Member’s Statement 1513-19(2): Climate Emergency

Merci, Monsieur le President. In December 2019, I called on this Cabinet to declare a climate emergency. I tabled a draft motion, I got resistance from Cabinet; what's happened since?

I confess I gave up on a motion with the COVID pandemic which seems to have overtaken everything we do as a government. However, there are now over 650 Canadian governments that have made a climate emergency declaration including the federal, territorial, provincial, municipal, and Indigenous governments. This government's climate emergency failures and lack of leadership has got me going again.

On April 1st, 2023, the Premier finally fulfilled one of her leadership campaign promises, to change the name of the Department of Environment and Natural Resources. That's great, but it doesn't get this Cabinet off the hook from an astoundingly bad track record on the climate emergency.

Look no further than the socalled establishment policy for this new department that the Premier signed off on. The definition of climate change doesn't even acknowledge that climate change is the result of human activities. The new department is charged with helping us to understand and adapt to climate change. There is nothing about mitigation or complying with national and international commitments and targets. This policy is so weak it doesn't even incorporate the statement of environmental values or state that climate change presents a crisis or an emergency situation for the Northwest Territories. Maybe Cabinet hasn't been paying enough attention during the recent unprecedented floods, fires, and extreme weather events.

In fact, during my more than seven years in this Assembly, I've only heard one senior government official use the words climate crisis or climate emergency. Only once, Mr. Speaker. Not from this Cabinet or any of its Ministers. It's all about using these events to leverage federal money for infrastructure for adaptation rather than doing anything about mitigation or changing our business as usual trajectory.

This government is on a clear path of failure to achieve its commitments to reduce greenhouse gas emissions. This government doesn't even acknowledge that our carbon tax is a tool to help with those reductions as there is nothing to link the climate emergency to a carbon tax in that legislation.

I will have questions for the Deputy Premier on Cabinet's climate emergency failures later today. Mahsi, Mr. Speaker.

Speaker: MR. SPEAKER

Thank you, Member for Frame Lake. Members' statements. Member for Deh Cho.

Member’s Statement 1514-19(2): K’atlodeeche First Nation Reserve Fire

Mahsi, Mr. Speaker. Mr. Speaker, Sunday, May 14th will go down as the day the residents of K'atlodeeche First Nations will never forget. That is the day a fire was started by unknown sources close to the old village and new site of K'atlodeeche. By late afternoon, the fire gained momentum and grew by the minute. That for the safety of KFN residents, they were evacuated across the river to Hay River.

Mr. Speaker, that fire became known as the KFN fire. The month of May has always been considered as having moderate temperatures, but this spring was like no other as we were facing very dry conditions and a heat wave. So dry, even a spark could ignite a fire.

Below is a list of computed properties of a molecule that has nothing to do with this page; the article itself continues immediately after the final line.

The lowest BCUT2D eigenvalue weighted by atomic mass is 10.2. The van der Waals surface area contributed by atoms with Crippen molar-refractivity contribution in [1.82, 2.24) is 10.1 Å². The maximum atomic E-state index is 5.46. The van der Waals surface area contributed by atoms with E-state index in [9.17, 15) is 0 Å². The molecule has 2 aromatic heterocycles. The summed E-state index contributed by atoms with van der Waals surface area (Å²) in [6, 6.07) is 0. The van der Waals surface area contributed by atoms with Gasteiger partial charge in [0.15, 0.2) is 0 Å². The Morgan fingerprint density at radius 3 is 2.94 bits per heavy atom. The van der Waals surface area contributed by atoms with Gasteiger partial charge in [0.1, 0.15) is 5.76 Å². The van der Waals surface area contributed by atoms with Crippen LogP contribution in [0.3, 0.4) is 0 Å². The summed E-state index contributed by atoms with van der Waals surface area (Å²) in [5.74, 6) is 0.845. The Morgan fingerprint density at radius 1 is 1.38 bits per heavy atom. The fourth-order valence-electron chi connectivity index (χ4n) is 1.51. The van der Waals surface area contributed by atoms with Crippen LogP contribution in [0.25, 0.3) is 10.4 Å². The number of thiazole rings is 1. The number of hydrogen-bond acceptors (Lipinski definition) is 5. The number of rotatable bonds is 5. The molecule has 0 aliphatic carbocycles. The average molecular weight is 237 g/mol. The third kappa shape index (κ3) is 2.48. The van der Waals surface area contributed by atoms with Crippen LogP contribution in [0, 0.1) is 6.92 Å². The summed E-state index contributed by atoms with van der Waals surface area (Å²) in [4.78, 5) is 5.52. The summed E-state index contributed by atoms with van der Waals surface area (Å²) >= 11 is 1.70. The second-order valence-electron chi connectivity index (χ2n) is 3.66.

Mr. Speaker, this spring, the residents of KFN were spared from a major flood as in all previous years in which they were evacuated to points beyond, including the Yellowknife multiplex. It is with heavy hearts we had to hear of another catastrophe faced by the K'atlodeeche First Nations residents. Heavy hearts as they were still dealing with the effects of last year's major flood and the ongoing remediation work to many homes.

Mr. Speaker, the major KFN fire affected the town of Hay River as evacuation orders were issued for both the town and KFN. Residents were scattered to Enterprise, Fort Resolution, Fort Providence, Fort Smith, Fort Simpson, and Yellowknife in the NWT. Many other residents went south to stay with family and friends. Many residents were put up in hotels and available buildings where they were available, cots, couches and what have you, to provide as much comfort as possible during these difficult times.

Mr. Speaker, many of the evacuated residents are very thankful for everyone opening their doors to them and providing meals and hospitality. It always goes without saying that we should be helping our neighbours through their difficult times, as trying as the situations may be, to provide the necessities of life. Mahsi to all the communities involved and the numerous volunteers involved to assist in the KFN fire of 2023. Mahsi, Mr. Speaker.

Speaker: MR. SPEAKER

Thank you, Member for Deh Cho. Members' statements. Member for Tu NedheWiilideh.

Member’s Statement 1515-19(2): Support for Northwest Territories Tourism Operators

Thank you, Mr. Speaker. The Northwest Territories is renowned for its aweinspiring landscapes, pristine wilderness and warm hospitality, so no one should be surprised that our tourism industry has become a vital pillar of our economy and source of pride for our people. However, the same industry is now under grave threat by the suffocated excessive red tape, unreasonable demands from our own government. In recent years, the Northwest Territories has emerged as a soughtafter destination for travels from all over, from corners of all of the globe. Our remote lodges, tucked away in the heart of our nature, have been a haven for adventure seekers, nature enthusiasts, and those seeking a respite from the hustle and bustle of southern city life.